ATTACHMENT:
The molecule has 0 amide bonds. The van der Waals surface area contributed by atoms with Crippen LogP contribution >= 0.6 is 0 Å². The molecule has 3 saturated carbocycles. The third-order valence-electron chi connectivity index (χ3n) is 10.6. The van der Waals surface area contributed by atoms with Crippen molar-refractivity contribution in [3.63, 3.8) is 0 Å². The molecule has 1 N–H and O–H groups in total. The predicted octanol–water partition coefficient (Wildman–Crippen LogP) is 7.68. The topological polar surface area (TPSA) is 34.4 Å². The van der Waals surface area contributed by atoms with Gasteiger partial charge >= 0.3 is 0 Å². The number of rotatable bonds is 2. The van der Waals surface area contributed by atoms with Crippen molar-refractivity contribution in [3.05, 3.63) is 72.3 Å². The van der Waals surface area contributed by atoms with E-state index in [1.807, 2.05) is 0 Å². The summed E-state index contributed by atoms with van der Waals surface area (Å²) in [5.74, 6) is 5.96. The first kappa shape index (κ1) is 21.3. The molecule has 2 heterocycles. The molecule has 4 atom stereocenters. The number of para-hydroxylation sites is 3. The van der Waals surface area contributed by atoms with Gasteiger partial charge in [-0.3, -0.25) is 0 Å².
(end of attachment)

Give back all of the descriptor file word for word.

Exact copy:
The molecule has 0 amide bonds. The van der Waals surface area contributed by atoms with Crippen LogP contribution >= 0.6 is 0 Å². The molecule has 3 saturated carbocycles. The third-order valence-electron chi connectivity index (χ3n) is 10.6. The van der Waals surface area contributed by atoms with Crippen molar-refractivity contribution in [3.63, 3.8) is 0 Å². The molecule has 1 N–H and O–H groups in total. The predicted octanol–water partition coefficient (Wildman–Crippen LogP) is 7.68. The topological polar surface area (TPSA) is 34.4 Å². The van der Waals surface area contributed by atoms with Gasteiger partial charge >= 0.3 is 0 Å². The number of rotatable bonds is 2. The van der Waals surface area contributed by atoms with Crippen molar-refractivity contribution in [3.05, 3.63) is 72.3 Å². The van der Waals surface area contributed by atoms with E-state index in [1.807, 2.05) is 0 Å². The summed E-state index contributed by atoms with van der Waals surface area (Å²) in [5.74, 6) is 5.96. The first kappa shape index (κ1) is 21.3. The molecule has 2 heterocycles. The molecule has 4 atom stereocenters. The number of para-hydroxylation sites is 3. The van der Waals surface area contributed by atoms with Gasteiger partial charge in [-0.3, -0.25) is 0 Å².